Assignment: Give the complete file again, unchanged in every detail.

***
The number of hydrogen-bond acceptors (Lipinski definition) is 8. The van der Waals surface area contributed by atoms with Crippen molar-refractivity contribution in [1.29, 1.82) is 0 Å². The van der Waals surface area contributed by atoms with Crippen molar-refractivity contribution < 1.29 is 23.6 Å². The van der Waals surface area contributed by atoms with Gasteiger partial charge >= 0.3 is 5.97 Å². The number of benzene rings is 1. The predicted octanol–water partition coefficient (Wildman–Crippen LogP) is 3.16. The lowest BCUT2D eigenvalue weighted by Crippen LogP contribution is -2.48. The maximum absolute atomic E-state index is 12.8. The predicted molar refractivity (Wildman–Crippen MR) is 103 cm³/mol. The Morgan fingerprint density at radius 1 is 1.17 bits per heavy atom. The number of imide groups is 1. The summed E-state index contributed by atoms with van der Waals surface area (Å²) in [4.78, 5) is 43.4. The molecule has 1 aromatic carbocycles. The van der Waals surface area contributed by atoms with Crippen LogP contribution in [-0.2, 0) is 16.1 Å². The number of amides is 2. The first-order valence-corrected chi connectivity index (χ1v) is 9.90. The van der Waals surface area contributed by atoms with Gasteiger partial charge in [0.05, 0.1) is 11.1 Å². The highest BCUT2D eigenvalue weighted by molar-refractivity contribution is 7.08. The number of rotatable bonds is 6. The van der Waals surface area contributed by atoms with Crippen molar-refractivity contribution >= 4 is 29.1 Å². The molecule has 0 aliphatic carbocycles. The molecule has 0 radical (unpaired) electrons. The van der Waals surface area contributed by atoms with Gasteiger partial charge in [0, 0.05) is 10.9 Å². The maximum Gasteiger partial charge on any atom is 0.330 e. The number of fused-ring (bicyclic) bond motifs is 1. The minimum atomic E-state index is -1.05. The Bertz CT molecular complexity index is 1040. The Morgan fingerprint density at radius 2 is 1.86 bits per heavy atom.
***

The number of hydrogen-bond acceptors (Lipinski definition) is 8. The van der Waals surface area contributed by atoms with Crippen molar-refractivity contribution in [1.29, 1.82) is 0 Å². The van der Waals surface area contributed by atoms with Crippen molar-refractivity contribution < 1.29 is 23.6 Å². The van der Waals surface area contributed by atoms with Gasteiger partial charge >= 0.3 is 5.97 Å². The number of benzene rings is 1. The predicted octanol–water partition coefficient (Wildman–Crippen LogP) is 3.16. The lowest BCUT2D eigenvalue weighted by Crippen LogP contribution is -2.48. The maximum absolute atomic E-state index is 12.8. The predicted molar refractivity (Wildman–Crippen MR) is 103 cm³/mol. The Morgan fingerprint density at radius 1 is 1.17 bits per heavy atom. The number of imide groups is 1. The summed E-state index contributed by atoms with van der Waals surface area (Å²) in [4.78, 5) is 43.4. The molecule has 1 aromatic carbocycles. The van der Waals surface area contributed by atoms with Crippen LogP contribution in [-0.2, 0) is 16.1 Å². The number of amides is 2. The first-order valence-corrected chi connectivity index (χ1v) is 9.90. The van der Waals surface area contributed by atoms with Gasteiger partial charge in [0.05, 0.1) is 11.1 Å². The highest BCUT2D eigenvalue weighted by molar-refractivity contribution is 7.08. The number of rotatable bonds is 6. The van der Waals surface area contributed by atoms with Crippen molar-refractivity contribution >= 4 is 29.1 Å². The molecule has 0 aliphatic carbocycles. The molecule has 0 radical (unpaired) electrons. The van der Waals surface area contributed by atoms with Gasteiger partial charge in [0, 0.05) is 10.9 Å². The maximum Gasteiger partial charge on any atom is 0.330 e. The number of fused-ring (bicyclic) bond motifs is 1. The minimum atomic E-state index is -1.05. The Bertz CT molecular complexity index is 1040. The Morgan fingerprint density at radius 2 is 1.86 bits per heavy atom.